cost, more wear and tear and wastage of time. The time cost of terminal
    operations are a great disadvantage of rail transport.
  4. As
    railways require huge capital outlay, they may give rise to monopolies
    and work against public interest at large. Even if controlled and
    managed by the government, lack of competition may breed in inefficiency
    and high costs.
  5. Railway transport is unsuitable and uneconomical for short distances and small traffic of goods.
  6. It involves much time and labour in booking and taking delivery of goods through railways as compared to motor transport.
  7. Because
    of huge capital requirements and traffic, railways cannot be operated
    economically in rural areas. Thus, large rural areas have no railway
    even today. This causes much inconvenience to the people living in rural
Air transport:
This involves the movement of goods and passengers by aeroplanes.In
Tanzania, the air transport industry is operated by both the public and
private sectors which are Air Tanzania company Ltd (ATCL), Precision air
fast jet etc
  1. High Speed:
    The supreme advantage of air transport is its high speed. It is the
    fastest mode of transport and thus it is the most suitable mean where
    time is an important factor.
  2. Comfortable and Quick Services: It provides a regular, comfortable, efficient and quick service.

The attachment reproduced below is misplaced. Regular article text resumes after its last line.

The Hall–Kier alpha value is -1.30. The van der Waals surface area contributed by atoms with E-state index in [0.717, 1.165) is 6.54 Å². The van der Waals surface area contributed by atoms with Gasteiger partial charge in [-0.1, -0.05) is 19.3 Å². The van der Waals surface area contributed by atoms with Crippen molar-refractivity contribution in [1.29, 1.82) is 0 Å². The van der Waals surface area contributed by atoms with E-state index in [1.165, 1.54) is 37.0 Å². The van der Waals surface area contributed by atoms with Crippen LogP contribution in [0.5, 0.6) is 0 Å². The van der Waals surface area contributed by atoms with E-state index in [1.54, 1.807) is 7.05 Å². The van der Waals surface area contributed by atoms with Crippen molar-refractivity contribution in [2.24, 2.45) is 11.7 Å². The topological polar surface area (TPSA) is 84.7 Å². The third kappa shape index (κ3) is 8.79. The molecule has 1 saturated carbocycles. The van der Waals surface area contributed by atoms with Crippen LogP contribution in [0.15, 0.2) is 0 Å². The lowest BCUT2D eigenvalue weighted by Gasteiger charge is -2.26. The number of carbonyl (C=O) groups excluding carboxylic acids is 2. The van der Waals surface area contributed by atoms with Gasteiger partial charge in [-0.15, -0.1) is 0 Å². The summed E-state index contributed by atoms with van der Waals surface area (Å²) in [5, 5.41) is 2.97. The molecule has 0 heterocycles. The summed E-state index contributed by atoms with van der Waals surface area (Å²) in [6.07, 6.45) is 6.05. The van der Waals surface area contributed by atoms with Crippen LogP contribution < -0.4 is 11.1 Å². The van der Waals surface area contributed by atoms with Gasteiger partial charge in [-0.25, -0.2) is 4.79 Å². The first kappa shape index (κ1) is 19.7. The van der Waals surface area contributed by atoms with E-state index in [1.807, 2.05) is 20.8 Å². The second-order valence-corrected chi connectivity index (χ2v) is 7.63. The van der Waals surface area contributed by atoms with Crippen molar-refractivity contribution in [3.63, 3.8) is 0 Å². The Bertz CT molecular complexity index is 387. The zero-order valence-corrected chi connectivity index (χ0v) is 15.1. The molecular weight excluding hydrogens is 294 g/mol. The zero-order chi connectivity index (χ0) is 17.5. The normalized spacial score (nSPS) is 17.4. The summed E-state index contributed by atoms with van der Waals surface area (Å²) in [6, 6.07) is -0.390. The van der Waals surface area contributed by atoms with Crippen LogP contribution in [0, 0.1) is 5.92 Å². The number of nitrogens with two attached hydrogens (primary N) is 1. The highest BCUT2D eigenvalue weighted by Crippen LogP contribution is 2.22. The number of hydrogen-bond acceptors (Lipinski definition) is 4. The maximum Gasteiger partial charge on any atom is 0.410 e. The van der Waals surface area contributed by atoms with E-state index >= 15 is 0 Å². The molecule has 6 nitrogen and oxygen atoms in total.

3. No Investment in Construction of Track: It does not require huge capital investment in the construction and maintenance of surface track.
  4. No Physical Barriers: It follows the shortest and direct route as seas, mountains or forests do not come in the way of air transport.
  5. Easy Access: Air transport can be used to carry goods and people to the areas which are not accessible by other means of transport.
  6. Emergency Services:
    It can operate even when all other means of transport cannot be
    operated due to the floods or other natural calamities. Thus, at that
    time, it is the only mode of transport which can be employed to do the
    relief work and provide the essential commodities of life.
  7. Quick Clearance: In air transport, custom formalities can be very quickly complied with and thus it avoids delay in obtaining clearance.
  8. Most Suitable for Carrying Light Goods of High Value:
    It is most suitable for carrying goods of perishable nature which
    require quick delivery and light goods of high value such as diamonds,
    bullion etc. over long distances.
  9. National Defence:
    Air transport plays a very important role in the defence of a country.
    Modern wars have been fought mainly by aeroplanes. It has upper hand in
    destroying the enemy in a very short period of time. It also supports
    over wings of defence of a country.